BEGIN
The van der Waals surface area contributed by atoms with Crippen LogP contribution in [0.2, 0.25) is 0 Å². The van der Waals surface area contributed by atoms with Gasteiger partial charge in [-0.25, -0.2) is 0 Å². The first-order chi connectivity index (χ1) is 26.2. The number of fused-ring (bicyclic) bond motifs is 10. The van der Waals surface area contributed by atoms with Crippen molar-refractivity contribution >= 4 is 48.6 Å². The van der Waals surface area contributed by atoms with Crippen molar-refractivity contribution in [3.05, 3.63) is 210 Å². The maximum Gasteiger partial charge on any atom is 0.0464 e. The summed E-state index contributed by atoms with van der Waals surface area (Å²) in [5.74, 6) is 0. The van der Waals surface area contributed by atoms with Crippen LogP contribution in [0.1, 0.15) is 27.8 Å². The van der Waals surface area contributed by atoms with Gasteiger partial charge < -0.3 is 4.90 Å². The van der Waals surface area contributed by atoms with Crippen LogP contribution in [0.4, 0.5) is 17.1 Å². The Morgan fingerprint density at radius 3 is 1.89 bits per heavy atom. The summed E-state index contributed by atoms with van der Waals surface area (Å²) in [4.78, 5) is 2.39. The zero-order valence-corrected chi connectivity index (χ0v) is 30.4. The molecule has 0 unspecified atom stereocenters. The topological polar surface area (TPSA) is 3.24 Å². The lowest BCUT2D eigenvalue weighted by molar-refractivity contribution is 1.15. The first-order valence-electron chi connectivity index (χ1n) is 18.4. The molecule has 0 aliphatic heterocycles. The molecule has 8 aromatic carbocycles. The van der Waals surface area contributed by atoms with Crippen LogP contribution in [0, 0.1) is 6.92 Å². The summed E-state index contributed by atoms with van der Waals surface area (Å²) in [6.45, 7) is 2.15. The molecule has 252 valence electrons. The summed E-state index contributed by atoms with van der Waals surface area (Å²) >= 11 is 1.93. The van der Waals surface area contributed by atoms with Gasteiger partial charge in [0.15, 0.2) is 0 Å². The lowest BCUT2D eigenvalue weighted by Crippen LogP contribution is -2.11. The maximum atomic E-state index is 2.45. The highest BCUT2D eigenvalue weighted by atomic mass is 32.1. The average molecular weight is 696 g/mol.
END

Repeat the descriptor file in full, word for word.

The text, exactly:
The van der Waals surface area contributed by atoms with Crippen LogP contribution in [0.2, 0.25) is 0 Å². The van der Waals surface area contributed by atoms with Gasteiger partial charge in [-0.25, -0.2) is 0 Å². The first-order chi connectivity index (χ1) is 26.2. The number of fused-ring (bicyclic) bond motifs is 10. The van der Waals surface area contributed by atoms with Crippen molar-refractivity contribution >= 4 is 48.6 Å². The van der Waals surface area contributed by atoms with Crippen molar-refractivity contribution in [3.05, 3.63) is 210 Å². The maximum Gasteiger partial charge on any atom is 0.0464 e. The summed E-state index contributed by atoms with van der Waals surface area (Å²) in [5.74, 6) is 0. The van der Waals surface area contributed by atoms with Crippen LogP contribution in [0.1, 0.15) is 27.8 Å². The van der Waals surface area contributed by atoms with Gasteiger partial charge < -0.3 is 4.90 Å². The van der Waals surface area contributed by atoms with Crippen LogP contribution in [0.4, 0.5) is 17.1 Å². The Morgan fingerprint density at radius 3 is 1.89 bits per heavy atom. The summed E-state index contributed by atoms with van der Waals surface area (Å²) in [4.78, 5) is 2.39. The zero-order valence-corrected chi connectivity index (χ0v) is 30.4. The molecule has 0 unspecified atom stereocenters. The topological polar surface area (TPSA) is 3.24 Å². The lowest BCUT2D eigenvalue weighted by molar-refractivity contribution is 1.15. The first-order valence-electron chi connectivity index (χ1n) is 18.4. The molecule has 0 aliphatic heterocycles. The molecule has 8 aromatic carbocycles. The van der Waals surface area contributed by atoms with Crippen LogP contribution in [0, 0.1) is 6.92 Å². The summed E-state index contributed by atoms with van der Waals surface area (Å²) in [6.45, 7) is 2.15. The molecule has 252 valence electrons. The summed E-state index contributed by atoms with van der Waals surface area (Å²) >= 11 is 1.93. The van der Waals surface area contributed by atoms with Gasteiger partial charge in [0.15, 0.2) is 0 Å². The lowest BCUT2D eigenvalue weighted by Crippen LogP contribution is -2.11. The maximum atomic E-state index is 2.45. The highest BCUT2D eigenvalue weighted by atomic mass is 32.1. The average molecular weight is 696 g/mol.